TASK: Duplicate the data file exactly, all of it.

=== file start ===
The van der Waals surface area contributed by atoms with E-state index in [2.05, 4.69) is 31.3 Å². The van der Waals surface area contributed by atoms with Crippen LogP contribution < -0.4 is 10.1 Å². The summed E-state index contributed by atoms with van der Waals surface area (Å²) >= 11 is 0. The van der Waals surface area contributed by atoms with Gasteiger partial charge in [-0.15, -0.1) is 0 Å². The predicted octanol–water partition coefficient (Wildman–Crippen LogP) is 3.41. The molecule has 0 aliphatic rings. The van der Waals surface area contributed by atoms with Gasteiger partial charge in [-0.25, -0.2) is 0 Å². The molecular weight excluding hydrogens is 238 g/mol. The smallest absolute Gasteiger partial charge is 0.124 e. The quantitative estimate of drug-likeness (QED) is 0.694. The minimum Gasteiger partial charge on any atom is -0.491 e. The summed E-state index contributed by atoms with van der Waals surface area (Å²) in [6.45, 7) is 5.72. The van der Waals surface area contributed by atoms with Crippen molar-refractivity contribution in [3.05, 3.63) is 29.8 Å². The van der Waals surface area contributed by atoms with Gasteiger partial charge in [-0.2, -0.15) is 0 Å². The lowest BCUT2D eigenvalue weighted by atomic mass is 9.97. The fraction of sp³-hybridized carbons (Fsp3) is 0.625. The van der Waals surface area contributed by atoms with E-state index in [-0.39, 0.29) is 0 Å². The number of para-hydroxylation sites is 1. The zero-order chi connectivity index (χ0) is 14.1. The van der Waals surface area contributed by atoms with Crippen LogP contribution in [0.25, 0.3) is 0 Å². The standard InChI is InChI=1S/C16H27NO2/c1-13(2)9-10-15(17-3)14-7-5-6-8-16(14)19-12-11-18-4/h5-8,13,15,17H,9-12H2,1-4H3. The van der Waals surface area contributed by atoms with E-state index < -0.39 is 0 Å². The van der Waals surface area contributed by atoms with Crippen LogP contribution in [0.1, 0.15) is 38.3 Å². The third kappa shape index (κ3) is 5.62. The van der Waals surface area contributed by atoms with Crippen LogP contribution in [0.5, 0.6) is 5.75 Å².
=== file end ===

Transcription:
The van der Waals surface area contributed by atoms with E-state index in [2.05, 4.69) is 31.3 Å². The van der Waals surface area contributed by atoms with Crippen LogP contribution < -0.4 is 10.1 Å². The summed E-state index contributed by atoms with van der Waals surface area (Å²) >= 11 is 0. The van der Waals surface area contributed by atoms with Gasteiger partial charge in [-0.15, -0.1) is 0 Å². The predicted octanol–water partition coefficient (Wildman–Crippen LogP) is 3.41. The molecule has 0 aliphatic rings. The van der Waals surface area contributed by atoms with Gasteiger partial charge in [-0.25, -0.2) is 0 Å². The molecular weight excluding hydrogens is 238 g/mol. The smallest absolute Gasteiger partial charge is 0.124 e. The quantitative estimate of drug-likeness (QED) is 0.694. The minimum Gasteiger partial charge on any atom is -0.491 e. The summed E-state index contributed by atoms with van der Waals surface area (Å²) in [6.45, 7) is 5.72. The van der Waals surface area contributed by atoms with Crippen molar-refractivity contribution in [3.05, 3.63) is 29.8 Å². The van der Waals surface area contributed by atoms with Gasteiger partial charge in [-0.2, -0.15) is 0 Å². The lowest BCUT2D eigenvalue weighted by atomic mass is 9.97. The fraction of sp³-hybridized carbons (Fsp3) is 0.625. The van der Waals surface area contributed by atoms with E-state index in [-0.39, 0.29) is 0 Å². The number of para-hydroxylation sites is 1. The zero-order chi connectivity index (χ0) is 14.1. The van der Waals surface area contributed by atoms with Crippen LogP contribution in [0.25, 0.3) is 0 Å². The standard InChI is InChI=1S/C16H27NO2/c1-13(2)9-10-15(17-3)14-7-5-6-8-16(14)19-12-11-18-4/h5-8,13,15,17H,9-12H2,1-4H3. The van der Waals surface area contributed by atoms with E-state index < -0.39 is 0 Å². The van der Waals surface area contributed by atoms with Crippen LogP contribution in [0.1, 0.15) is 38.3 Å². The third kappa shape index (κ3) is 5.62. The van der Waals surface area contributed by atoms with Crippen LogP contribution in [0.5, 0.6) is 5.75 Å².